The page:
Highlights from an interesting article in New York Times by ANDREW ROSS SORKIN -
"An enormous cast of characters from Wall Street worked for months — some behind the backs of their own clients — to pursue a deal. The list of big names may surprise you: Henry R. Kravis of Kohlberg Kravis Roberts, Peter A. Weinberg of Perella Weinberg (formerly of Goldman Sachs), Martin Lipton of Wachtell, Lipton, Rosen & Katz and yes, the man of the moment, James Dimon of JPMorgan Chase. As Dow Chemical tells the story — at this point, its version is the more credible — the plot started in the fall of 2006. The plan was to overthrow Dow Chemical’s chief executive, Andrew N. Liveris, and replace him with Mr. Reinhard and Mr. Kreinberg after the buyout. In the space of several months, the plotters lined up financing from the Sultanate of Oman. JPMorgan, which long considered Dow Chemical a client, seems to be in a terrible spot in this story. Perhaps the bank was duped — as it now claims. But it sure doesn’t seem that way from the now-disclosed documents. They show that the bank eagerly pursued the deal even though at least some of its top bankers knew full well that Dow Chemical’s board was not on board. JPMorgan executives met with Mr. Kreinberg and Mr. Reinhard in secret at a hotel, the Compleat Angler, 40 miles outside London. A JPMorgan e-mail message said the participants had “hired entire hotel for confidentiality.” It was only after that meeting that Mr. Winters determined that “‘management’ is not on board but rather a potentially rogue element." And still JPMorgan continued to work on the transaction, and “pitched the transaction to K.K.R. on March 13 and to TPG on March 14.” It was only once news reports about a possible deal emerged — and Dow contacted JPMorgan — that it stopped working on the deal. That is also when everything unraveled."The Indian Context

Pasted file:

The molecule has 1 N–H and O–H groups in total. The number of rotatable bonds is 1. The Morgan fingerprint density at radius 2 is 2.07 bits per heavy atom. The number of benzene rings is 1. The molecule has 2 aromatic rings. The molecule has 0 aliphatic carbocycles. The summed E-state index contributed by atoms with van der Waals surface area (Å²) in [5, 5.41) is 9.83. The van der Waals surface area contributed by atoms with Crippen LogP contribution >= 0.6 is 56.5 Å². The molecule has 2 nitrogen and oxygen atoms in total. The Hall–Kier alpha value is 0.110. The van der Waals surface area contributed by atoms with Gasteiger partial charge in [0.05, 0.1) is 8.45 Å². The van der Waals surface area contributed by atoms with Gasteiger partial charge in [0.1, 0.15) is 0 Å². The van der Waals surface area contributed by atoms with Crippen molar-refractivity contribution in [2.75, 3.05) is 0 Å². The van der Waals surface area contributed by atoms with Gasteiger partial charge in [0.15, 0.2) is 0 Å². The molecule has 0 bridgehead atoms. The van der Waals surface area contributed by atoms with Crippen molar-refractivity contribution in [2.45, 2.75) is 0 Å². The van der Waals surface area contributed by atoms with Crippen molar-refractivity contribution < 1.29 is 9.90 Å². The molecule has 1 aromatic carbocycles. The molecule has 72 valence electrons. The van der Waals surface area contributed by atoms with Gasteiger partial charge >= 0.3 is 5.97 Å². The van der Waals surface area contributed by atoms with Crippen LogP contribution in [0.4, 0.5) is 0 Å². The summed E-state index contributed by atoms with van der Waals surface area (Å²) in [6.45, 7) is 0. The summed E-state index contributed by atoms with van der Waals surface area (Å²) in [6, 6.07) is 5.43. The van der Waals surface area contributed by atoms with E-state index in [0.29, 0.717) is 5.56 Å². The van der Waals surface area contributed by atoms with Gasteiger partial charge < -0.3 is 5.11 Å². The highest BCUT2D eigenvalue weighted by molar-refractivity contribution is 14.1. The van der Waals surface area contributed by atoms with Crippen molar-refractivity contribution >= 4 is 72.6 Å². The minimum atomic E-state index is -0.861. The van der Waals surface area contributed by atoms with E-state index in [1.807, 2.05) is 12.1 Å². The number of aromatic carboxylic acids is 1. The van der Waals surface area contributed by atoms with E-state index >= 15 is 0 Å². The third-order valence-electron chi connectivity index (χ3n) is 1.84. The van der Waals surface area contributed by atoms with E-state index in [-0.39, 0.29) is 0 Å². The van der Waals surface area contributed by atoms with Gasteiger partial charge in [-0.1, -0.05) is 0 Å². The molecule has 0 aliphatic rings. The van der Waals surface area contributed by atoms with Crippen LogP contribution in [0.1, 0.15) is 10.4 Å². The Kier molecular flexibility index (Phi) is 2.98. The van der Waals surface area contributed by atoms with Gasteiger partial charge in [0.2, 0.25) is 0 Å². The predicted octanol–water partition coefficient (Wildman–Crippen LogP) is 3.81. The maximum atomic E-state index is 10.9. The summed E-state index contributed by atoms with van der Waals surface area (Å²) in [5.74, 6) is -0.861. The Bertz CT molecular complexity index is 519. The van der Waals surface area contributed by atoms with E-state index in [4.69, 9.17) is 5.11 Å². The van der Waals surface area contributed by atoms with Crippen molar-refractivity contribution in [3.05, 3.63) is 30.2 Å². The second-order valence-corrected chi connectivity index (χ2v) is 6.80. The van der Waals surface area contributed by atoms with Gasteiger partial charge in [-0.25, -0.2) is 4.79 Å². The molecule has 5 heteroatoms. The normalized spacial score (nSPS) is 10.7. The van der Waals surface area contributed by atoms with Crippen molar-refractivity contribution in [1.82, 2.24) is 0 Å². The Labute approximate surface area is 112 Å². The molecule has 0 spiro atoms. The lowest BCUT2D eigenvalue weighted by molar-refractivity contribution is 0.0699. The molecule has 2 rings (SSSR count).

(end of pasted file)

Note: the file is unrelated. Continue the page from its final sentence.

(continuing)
Interestingly, Reliance Industries tried to do a Joint Venture with Dow. Both sides were believed to be discussing a possible $20-billion JV in which Reliance could take 59% stake. Dow’s basic chemicals and plastics businesses were expected to be spun off into a separate company in which Reliance which already uses Dow technology at its petrochemicals facilities was to pick up stake. The joint venture was expected to set up manufacturing and R & D facilities in low cost locations with Dow handling the customer front. It made sense for Reliance as it wanted to be able to team up with buyers who will guarantee offtake of polymers that it produces. But the PE bid for Dow was expected to ruin Reliance's plans and analysts were worried. May be that's why its said that the best-laid plans of mice and men often go awry. All in all, an uncertain world.